Dwarf Rogue Druid Examples:

  • I ignore the risks in a situation. Never tell me the odds.
  • I make sure to always have a plan prepared for when things go wrong.

Ideals, Bonds, and Flaws

Ideal – Express one ideal that is a driving force in a Dwarf Rogue’s life – their conviction, ethical principle, and moral standing (probably something about nature).

I never target people who can’t afford to lose a few coins.

Bonds – Think of a single bond that your Dwarf Rogue has to an event, person, or place. Bonds will tie them to their background and can inspire bravery or stimulate memories driving them against their ideals.

Most of my ill-gotten gains go to support my struggling family.

Flaws – Choose a single flaw for a Dwarf Rogue – their unhealthy compulsion, greatest fear/weakness, or most vile vice.

I can’t resist swindling people who are more powerful than me.


Inspiration is used by the DM to reward you for playing according to your bond, personality traits, ideals, and flaw.

I cannot let an insult or threat of violence pass without punishing those who made it.

Note: If you’re struggling to create your background or just don’t want to think, the Player’s Handbook has well-thought-through backgrounds that you can use for your character or use as a mold.

Supplies and Gear For Dwarf Rogue

Rogues start with the following equipment, together with the equipment from their background. Choosing equipment based on your situation and your character’s proficiencies is the easiest way to go about things.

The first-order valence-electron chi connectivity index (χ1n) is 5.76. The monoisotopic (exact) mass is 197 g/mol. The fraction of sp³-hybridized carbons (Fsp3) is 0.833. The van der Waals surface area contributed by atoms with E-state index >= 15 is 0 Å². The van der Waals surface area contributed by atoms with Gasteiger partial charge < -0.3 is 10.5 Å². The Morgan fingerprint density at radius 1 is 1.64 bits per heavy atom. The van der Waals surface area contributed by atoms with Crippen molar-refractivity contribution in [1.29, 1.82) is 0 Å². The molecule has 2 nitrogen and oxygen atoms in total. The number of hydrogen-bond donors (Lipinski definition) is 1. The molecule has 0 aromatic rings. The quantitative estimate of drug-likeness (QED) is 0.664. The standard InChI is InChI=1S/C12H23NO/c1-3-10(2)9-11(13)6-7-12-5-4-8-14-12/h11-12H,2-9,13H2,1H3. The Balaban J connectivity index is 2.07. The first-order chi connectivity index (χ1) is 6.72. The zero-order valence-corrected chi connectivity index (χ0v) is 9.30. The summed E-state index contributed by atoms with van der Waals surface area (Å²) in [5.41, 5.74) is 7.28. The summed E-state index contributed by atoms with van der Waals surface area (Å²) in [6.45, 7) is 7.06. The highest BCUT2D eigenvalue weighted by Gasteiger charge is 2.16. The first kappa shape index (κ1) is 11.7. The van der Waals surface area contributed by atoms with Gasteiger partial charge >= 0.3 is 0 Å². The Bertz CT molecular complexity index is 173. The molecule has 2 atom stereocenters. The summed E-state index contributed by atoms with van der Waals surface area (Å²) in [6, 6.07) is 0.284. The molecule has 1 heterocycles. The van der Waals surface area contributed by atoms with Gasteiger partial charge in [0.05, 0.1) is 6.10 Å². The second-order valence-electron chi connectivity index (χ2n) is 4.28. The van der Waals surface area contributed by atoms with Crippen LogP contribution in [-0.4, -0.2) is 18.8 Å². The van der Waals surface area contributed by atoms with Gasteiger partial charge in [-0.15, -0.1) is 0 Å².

• (a) A rapier or (b) A shortsword
  • (a) A shortbow and quiver containing 20 arrows or (b) A shortsword
  • (a) Burglar’s pack, (b) Dungeoneer’s pack, or (c) Explorer’s pack
  • Leather armor, two daggers, and thieves’ tools

You can decide how your character came about these goods – whether they stole, inherited, or purchased them some time back – adding to your character’s background.

Note: By using your starting wealth, you can buy your own equipment (4d4 x 10 GP for Rogues).

Final Thoughts

Dwarfs Rogues aren’t too uncommon, as there are some Dwarfs who prefer agile assassination or stealth over methods used by Barbarians, Paladins, or Fighters.

Those who become Rogues make excellent Faces or Strikers, as they excel at assassination, persuasion, and duels.

If your party is in need of a stubborn, ale-addicted assassin, then look no further than the Dwarf Rogue!